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Lessons from the field: Medical services and conditions in detention centers for immigrants

Lessons from the field: Medical services and conditions in detention centers for immigrants

Picture of Alonso Yañez

Although when I did the initial pitch to investigate the conditions and medical services in detention centers for immigrants I was aware of how big the system is -- 400,000 people went through it last year -- I didn’t imagine I’d get so many valuable lessons in various aspects.

Aside from the opportunity to meet and network with other passionate colleagues working in the fellowship and the satisfaction of doing something that contextualizes stories we cover everyday -- trying to talk about the hows and whys and not just focusing on the who, what, where, when -- what this project leaves me are several lessons about the long-term effects of detention centers in the U.S. and also how to organize the production of a multimedia bilingual project.

Among the main points made in the story, one thing that stands out for me is the existence of an artificial and arbitrary “bed mandate” that forces ICE to lock up 34,000 people on any given day. This type of quota exists only in the immigration system and is a priority to eliminate for immigrant rights advocates. Another thing that’s important to understand is that, despite improvements in standards in recent years, there are three different types of guidelines being applied in the 250 centers. That, added to a lack of coordination between immigration authorities and the places where they’re contracting (state, county or private entities), results in a disorganized detention system filled with accidents, a reflection of a broken immigration system that our political leaders can’t fix. Meanwhile, deaths keep adding up.

One interesting thing about the story was talking to people involved in the subject and hearing their concern about the long-term effects this detention system could have for the country. Terrorist attacks worsened anti-immigrant sentiments in the U.S. and caused the enactment of laws that affect immigrants directly. However, they don’t only affect immigrants but also millions of American citizens with undocumented parents. The separation of these American families generates a serious impact that limits their academic, professional and economic development, condemning a group of citizens to live under the shadows, marginalized and trapped in the cycle of poverty. That’s a tragedy for our democracy.

Another factor that caught my attention while doing the story was the growing influence of lobbyists for private prison corporations in Washington. For example, not only were lobbyists in the room when Arizona’s SB 1070 was drafted and enacted, but also their work was fundamental in establishing the “bed mandate.” On top of that, congressmen from the bipartisan Gang of 8 that tried to push immigration reform also have received substantial contributions from private prison corporations.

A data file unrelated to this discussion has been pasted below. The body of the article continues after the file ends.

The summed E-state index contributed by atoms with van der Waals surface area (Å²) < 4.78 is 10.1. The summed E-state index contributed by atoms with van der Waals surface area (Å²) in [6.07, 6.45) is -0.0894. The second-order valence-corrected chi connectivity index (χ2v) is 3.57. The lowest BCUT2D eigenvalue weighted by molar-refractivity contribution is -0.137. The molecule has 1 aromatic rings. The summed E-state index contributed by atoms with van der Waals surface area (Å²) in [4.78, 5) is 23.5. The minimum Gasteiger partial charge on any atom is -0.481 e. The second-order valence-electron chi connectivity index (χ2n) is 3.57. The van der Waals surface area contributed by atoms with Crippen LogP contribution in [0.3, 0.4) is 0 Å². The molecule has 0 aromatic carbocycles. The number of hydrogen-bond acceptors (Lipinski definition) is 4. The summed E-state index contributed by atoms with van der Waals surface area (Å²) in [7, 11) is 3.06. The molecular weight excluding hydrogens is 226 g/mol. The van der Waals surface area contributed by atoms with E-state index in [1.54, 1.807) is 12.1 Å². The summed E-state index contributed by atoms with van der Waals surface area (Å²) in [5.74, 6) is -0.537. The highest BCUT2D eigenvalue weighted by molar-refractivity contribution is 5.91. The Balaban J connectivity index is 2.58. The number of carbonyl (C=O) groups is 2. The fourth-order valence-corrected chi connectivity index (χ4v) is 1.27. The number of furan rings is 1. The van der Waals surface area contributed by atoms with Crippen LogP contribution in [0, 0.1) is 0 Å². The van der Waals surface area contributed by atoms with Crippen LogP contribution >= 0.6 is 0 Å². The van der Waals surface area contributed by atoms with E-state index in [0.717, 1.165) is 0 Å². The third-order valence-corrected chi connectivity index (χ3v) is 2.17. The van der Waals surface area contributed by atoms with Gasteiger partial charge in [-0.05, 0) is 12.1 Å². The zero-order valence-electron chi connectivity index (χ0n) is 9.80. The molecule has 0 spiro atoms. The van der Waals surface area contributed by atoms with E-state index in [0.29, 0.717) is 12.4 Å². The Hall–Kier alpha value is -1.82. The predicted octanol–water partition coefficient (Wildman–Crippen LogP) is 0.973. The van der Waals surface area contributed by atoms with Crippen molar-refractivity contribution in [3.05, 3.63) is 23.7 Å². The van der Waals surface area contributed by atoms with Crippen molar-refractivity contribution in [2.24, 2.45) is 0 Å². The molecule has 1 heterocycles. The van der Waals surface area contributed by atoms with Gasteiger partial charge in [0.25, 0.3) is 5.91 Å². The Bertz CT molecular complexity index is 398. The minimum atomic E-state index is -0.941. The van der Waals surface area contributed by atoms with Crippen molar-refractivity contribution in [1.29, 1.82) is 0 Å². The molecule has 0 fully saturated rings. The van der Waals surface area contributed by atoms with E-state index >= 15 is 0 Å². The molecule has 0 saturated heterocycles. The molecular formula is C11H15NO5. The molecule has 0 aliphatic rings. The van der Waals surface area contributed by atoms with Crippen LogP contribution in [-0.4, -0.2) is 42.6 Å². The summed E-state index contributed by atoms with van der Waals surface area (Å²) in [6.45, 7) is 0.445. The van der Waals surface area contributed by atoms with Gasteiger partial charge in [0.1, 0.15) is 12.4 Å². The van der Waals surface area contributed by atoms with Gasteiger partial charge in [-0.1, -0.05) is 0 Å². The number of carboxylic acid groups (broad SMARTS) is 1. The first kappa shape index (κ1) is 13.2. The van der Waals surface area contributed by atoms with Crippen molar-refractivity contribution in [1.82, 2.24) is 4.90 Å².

This project also taught me several professional lessons. Even though I had worked on bilingual multimedia projects before, what was new and challenging was coordinating with several colleagues from other news outlets and mediums, with different objectives and ways of working. Communication is key to make clear all commitments and goals.

Since the intention was to develop a multimedia package where various elements were spread out throughout a text that would be the spine of the project, my biggest tip is to start reading and talking to people as soon as possible. Only with that research is it possible to visualize some sort of initial direction for the story and have some goal for the development of videos, maps, and timelines, which have to fit in like pieces in a puzzle to provide more info and keep the reader engaged. Evidently, after the field work and more research is done, that direction will change and that’s OK. The unexpected is fantastic. But it always helps to have some initial direction.

It’s also important to keep in mind the parsimonious manner in which government agencies respond to journalist requests. It’s recommendable, aside from preparing very few concise questions for them, to keep them aware of the deadline and the need for an answer from them. Follow-up is key.

Last but not least, I consider it important today to be a little like the salmon and swim against the current to push for the development of pieces like this one. Today there’s a toxic mentality in journalism (a fallacy) that underestimates audiences with 400-word texts and 2-minute videos -- “because of their attention span” -- and I sense the root is that it's easier, less expensive and less tedious to work on that type of content. Sometimes we grow comfortable with a formula, but the truth is that no good story can be developed in 400 words or 2 minutes. There are several examples of great, in-depth journalism that has had viral success. Pretending that people only should consume cookie-cutter content is detrimental for our audience, our profession and our democracy.


The Center for Health Journalism’s 2023 National Fellowship will provide $2,000 to $10,000 reporting grants, five months of mentoring from a veteran journalist, and a week of intensive training at USC Annenberg in Los Angeles from July 16-20. Click here for more information and the application form, due May 5.

The Center for Health Journalism’s 2023 Symposium on Domestic Violence provides reporters with a roadmap for covering this public health epidemic with nuance and sensitivity. The next session will be offered virtually on Friday, March 31. Journalists attending the symposium will be eligible to apply for a reporting grant of $2,000 to $10,000 from our Domestic Violence Impact Reporting Fund. Find more info here!


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